My #TUExMondayStory last week I raised some questions about the future of F&B in the country. If you haven’t read it yet, please read it here. Well few Chef driven organizations are trying to defy my concerns and coming up with interesting concepts. Suprabhath Roychowdhury, Director of Food & Beverage at Holiday Inn Mayur Vihar has recently initiated Robatayaki at their restaurant Kylin Experiencemaneesh srivastva, lifestyle blogger and photographer,,

This interesting concept isn’t popular compared to Teppanyaki, though some restaurants have tinkered with it earlier by including it in their food festivals. Kylin Experience at Holiday Inn Mayur Vihar always had the Robata Grill but it wasn’t promoted earlier. But since Suprabhath has taken over at Holiday Inn, he has upped the standards of F&B there drastically. maneesh srivastva, lifestyle blogger and photographer,,

 Robatayaki aka Robata originates from a centuries-old country style of cooking by northern Japanese fishermen around a communal hearth (a brick or stone-lined fireplace) that serves both as a cooking area and a source of heat, found on the northernmost island of Japan, Hokkaido. The fishermen needed a way to cook on the boats, so they encased Bincho-tan (a type of white charcoal traditionally used in Japanese cooking) coals in a stone box to protect the boat from the intense heat. maneesh srivastva, lifestyle blogger and photographer,,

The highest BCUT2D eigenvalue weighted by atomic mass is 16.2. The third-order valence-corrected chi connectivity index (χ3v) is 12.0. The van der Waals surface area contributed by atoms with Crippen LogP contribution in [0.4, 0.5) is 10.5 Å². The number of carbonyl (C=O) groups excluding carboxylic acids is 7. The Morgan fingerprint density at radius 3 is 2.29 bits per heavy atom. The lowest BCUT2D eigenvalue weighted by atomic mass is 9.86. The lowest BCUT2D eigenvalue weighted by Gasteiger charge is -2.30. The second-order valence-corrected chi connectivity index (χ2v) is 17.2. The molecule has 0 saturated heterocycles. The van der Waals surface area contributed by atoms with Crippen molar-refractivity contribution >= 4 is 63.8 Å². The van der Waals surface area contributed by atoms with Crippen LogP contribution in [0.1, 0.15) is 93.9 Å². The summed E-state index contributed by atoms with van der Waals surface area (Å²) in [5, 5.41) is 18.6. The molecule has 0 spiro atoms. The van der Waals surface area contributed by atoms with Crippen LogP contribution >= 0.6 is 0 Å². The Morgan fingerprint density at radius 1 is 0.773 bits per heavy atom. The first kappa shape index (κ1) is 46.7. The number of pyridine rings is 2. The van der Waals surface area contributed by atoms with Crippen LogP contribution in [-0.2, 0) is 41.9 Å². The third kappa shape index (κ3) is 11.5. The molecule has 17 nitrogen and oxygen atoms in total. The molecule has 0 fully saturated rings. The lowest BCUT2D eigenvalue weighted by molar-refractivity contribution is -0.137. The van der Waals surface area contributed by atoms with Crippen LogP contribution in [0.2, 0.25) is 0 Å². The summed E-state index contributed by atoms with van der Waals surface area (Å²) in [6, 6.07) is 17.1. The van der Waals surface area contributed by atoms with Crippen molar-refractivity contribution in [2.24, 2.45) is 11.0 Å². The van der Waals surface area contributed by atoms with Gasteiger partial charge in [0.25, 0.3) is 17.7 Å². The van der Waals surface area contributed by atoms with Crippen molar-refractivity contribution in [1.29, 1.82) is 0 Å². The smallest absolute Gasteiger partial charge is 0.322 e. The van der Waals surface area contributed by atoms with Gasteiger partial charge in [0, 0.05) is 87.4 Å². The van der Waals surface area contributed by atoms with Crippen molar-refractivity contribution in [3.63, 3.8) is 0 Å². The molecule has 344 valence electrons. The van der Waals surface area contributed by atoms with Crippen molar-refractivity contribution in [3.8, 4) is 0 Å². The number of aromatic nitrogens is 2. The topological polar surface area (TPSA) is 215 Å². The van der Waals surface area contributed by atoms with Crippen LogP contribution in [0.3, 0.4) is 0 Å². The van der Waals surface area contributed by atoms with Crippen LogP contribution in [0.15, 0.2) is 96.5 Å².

Ro means ‘grill’, bata means ‘near’ and yaki means ‘cooking’. So typically, Robatayaki restaurants have customers surrounding the grill, watching their food being cooked. The raw ingredients are displayed between the grill and customers, and the food is served on Shamoji (large, flat serving spoon). Traditionally, seafood and vegetables were grilled on Robata, but now other kinds of meats are also being grilled. It allows the meat to retain its juices and enhances the smoky flavour. Since the white charcoal burns slower than regular charcoal, the fat dropping from the meat falls on the coal, emitting smoke, which adds to the tastemaneesh srivastva, lifestyle blogger and photographer,,

Robatayaki reached its peak in Japan during 60’s but it is on a decline now in its home country. It gives a great opportunity to Indian restaurateurs to introduce it in the country. The technique is similar to food cooked in age old Sigri in India and will definitely resonate with the diners. maneesh srivastva, lifestyle blogger and photographer,,

Chef Pascal Tamang, Sous Chef at Kylin Experience has created a special Robata menu which is brilliant and is a must try. We would recommend Jumbo Prawns with Hot Pepper Sauce, Lamb and Chicken Satay and Lava Black Bean Chicken.


Disclaimer – This review was done on an invitation from the establishment. Views expressed in the review is entirely ours and without any bias. Pictures of the dishes are not the standard portions, they are sample portions.

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